After every Sudbury Wolves home goal, a familiar sight emerges in the rafters. The crowd bursts into a chorus of cheers, a recorded wolf howl reverberates throughout the building, and a stuffed wolf charts its usual course from a wire in the upper corner of the Sudbury Community Arena. Pausing high above the ice, its presence elicits smiles from patrons seeing it for the first time to those old enough to remember when Mike Foligno once summoned the beast five times in a game against the Peterborough Petes in January 1978. Although it started out as a prop to draw fans to the rink, it has become a key part of the Wolves’ home game experience and the stuff of legends.
The popular tradition has become synonymous with the Wolves, but it actually predates the arrival of the Ontario Hockey Association (now the OHL) to Sudbury in 1972. During the 1953-54 Northern Ontario Hockey Association season, just a few years after the Sudbury Community Arena opened its doors, arena manager George Panter, former president of the OHA, was looking for innovative ways to get fans to flock to the rink for Sudbury Wolves games.
Panter’s ideas for enhancing the fan experience included everything from reorganizing the concession stands and brightening them up with colourful names to offering discounts on candy. He even replaced the Arena’s coffee, which he referred to as “the nearest thing to swamp water,” with a more palatable blend.
While these changes certainly improved things on the concourse Panter’s legacy is undoubtedly in the rafters. In the early 1950s, the Sudbury Star’s sports department donated a stuffed wolf to the team as a token of appreciation. It ended up being a fixture in the dressing room for quite some time until Panter got his hands on it.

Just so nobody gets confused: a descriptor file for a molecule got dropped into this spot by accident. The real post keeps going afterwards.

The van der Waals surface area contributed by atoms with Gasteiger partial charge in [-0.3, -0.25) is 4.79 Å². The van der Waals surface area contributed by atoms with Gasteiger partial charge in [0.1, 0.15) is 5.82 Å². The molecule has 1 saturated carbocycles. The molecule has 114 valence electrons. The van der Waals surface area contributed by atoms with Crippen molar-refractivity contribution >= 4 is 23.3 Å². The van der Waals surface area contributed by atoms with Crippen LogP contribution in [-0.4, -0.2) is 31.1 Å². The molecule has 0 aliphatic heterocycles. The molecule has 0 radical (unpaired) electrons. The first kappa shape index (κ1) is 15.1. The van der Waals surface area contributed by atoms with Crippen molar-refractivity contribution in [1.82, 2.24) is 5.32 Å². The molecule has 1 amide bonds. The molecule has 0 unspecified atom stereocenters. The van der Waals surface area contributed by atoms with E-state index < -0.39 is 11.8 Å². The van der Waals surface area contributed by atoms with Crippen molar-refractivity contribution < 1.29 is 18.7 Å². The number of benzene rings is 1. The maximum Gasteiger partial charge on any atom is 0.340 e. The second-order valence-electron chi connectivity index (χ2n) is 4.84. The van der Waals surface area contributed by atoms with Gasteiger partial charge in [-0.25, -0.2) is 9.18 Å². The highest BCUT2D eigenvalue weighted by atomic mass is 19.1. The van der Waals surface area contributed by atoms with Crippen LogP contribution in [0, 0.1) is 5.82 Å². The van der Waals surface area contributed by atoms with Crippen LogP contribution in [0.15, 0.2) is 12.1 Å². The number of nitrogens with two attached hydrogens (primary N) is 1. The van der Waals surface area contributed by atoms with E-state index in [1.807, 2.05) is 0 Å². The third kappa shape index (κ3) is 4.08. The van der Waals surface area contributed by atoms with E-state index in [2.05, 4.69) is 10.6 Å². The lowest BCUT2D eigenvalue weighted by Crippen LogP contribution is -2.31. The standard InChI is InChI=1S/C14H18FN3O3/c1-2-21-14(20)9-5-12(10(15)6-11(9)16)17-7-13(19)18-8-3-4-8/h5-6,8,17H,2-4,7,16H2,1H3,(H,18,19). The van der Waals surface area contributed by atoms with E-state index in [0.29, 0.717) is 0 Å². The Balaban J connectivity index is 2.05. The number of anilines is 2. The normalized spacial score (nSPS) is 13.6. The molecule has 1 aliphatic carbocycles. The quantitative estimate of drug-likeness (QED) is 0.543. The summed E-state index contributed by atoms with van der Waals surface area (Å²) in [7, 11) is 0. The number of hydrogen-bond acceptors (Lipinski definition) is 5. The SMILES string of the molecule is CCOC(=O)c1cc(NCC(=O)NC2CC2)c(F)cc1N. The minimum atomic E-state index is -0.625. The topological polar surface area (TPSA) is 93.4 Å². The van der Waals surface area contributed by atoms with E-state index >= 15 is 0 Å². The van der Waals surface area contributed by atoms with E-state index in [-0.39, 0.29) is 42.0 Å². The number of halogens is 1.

After retrieving the taxidermy and attaching some rope to it, Panter installed a trap door in the arena control booth. The next time Sudbury scored a goal at home, the control booth operator shoved the wolf through the door. As spotlights beamed upon the once mighty creature, a wolf howl record blared throughout the arena’s loudspeakers.
It did not take long for the practice to become popular with the fans and even the visiting players. The story goes that, during an exhibition game between the Wolves and the NHL’s Canadiens in the early 1950s, Montreal blueliner, and future Hall of Famer, Doug Harvey was in awe of the spectacle.
After the Canadiens stormed out to a 5-0 lead in the contest, Sudbury finally scored a goal, beckoning the wolf. While the crowd erupted into a resounding cheer, Harvey couldn’t help but stare at the beast above. When play resumed, rather than rushing the puck up the ice, Harvey shot it into his own net. As he skated back to his bench, he reportedly told coach Toe Blake, a Coniston native and member of the 1932 Memorial Cup-winning Wolves, that he was sorry for what he had done, but that “it was worth it to see that wolf again.”